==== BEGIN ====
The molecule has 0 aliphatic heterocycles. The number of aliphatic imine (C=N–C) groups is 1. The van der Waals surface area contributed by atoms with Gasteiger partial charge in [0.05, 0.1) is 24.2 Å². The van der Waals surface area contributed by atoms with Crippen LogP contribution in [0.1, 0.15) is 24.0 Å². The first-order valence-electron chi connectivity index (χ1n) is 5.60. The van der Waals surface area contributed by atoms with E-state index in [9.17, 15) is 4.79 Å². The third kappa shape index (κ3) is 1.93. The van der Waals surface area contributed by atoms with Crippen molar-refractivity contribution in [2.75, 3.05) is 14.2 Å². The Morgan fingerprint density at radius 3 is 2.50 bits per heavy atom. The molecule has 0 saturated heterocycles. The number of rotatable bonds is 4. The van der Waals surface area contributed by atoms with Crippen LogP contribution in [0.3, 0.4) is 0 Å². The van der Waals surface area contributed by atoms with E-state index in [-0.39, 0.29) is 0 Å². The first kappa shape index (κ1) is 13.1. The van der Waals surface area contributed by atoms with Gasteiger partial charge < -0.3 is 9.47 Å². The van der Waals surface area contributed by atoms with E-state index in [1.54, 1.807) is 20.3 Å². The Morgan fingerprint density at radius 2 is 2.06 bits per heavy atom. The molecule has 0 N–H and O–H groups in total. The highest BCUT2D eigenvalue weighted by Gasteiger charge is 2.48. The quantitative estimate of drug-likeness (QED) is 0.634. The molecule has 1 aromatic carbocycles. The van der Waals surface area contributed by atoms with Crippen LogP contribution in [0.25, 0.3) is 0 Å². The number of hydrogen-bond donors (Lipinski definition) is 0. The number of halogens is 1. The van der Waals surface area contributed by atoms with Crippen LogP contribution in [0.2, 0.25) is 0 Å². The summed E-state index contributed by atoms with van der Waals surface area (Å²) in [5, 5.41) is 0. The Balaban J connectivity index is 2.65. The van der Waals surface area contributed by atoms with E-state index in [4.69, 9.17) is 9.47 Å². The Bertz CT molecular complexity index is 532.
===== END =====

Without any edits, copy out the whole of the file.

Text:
The molecule has 0 aliphatic heterocycles. The number of aliphatic imine (C=N–C) groups is 1. The van der Waals surface area contributed by atoms with Gasteiger partial charge in [0.05, 0.1) is 24.2 Å². The van der Waals surface area contributed by atoms with Crippen LogP contribution in [0.1, 0.15) is 24.0 Å². The first-order valence-electron chi connectivity index (χ1n) is 5.60. The van der Waals surface area contributed by atoms with E-state index in [9.17, 15) is 4.79 Å². The third kappa shape index (κ3) is 1.93. The van der Waals surface area contributed by atoms with Crippen molar-refractivity contribution in [2.75, 3.05) is 14.2 Å². The Morgan fingerprint density at radius 3 is 2.50 bits per heavy atom. The molecule has 0 saturated heterocycles. The number of rotatable bonds is 4. The van der Waals surface area contributed by atoms with Crippen LogP contribution in [0.3, 0.4) is 0 Å². The van der Waals surface area contributed by atoms with E-state index in [-0.39, 0.29) is 0 Å². The first kappa shape index (κ1) is 13.1. The van der Waals surface area contributed by atoms with Gasteiger partial charge < -0.3 is 9.47 Å². The van der Waals surface area contributed by atoms with E-state index in [1.54, 1.807) is 20.3 Å². The Morgan fingerprint density at radius 2 is 2.06 bits per heavy atom. The molecule has 0 N–H and O–H groups in total. The highest BCUT2D eigenvalue weighted by Gasteiger charge is 2.48. The quantitative estimate of drug-likeness (QED) is 0.634. The molecule has 1 aromatic carbocycles. The van der Waals surface area contributed by atoms with Crippen LogP contribution in [0.25, 0.3) is 0 Å². The number of hydrogen-bond donors (Lipinski definition) is 0. The number of halogens is 1. The van der Waals surface area contributed by atoms with Crippen LogP contribution in [0.2, 0.25) is 0 Å². The summed E-state index contributed by atoms with van der Waals surface area (Å²) in [5, 5.41) is 0. The Balaban J connectivity index is 2.65. The van der Waals surface area contributed by atoms with E-state index in [4.69, 9.17) is 9.47 Å². The Bertz CT molecular complexity index is 532.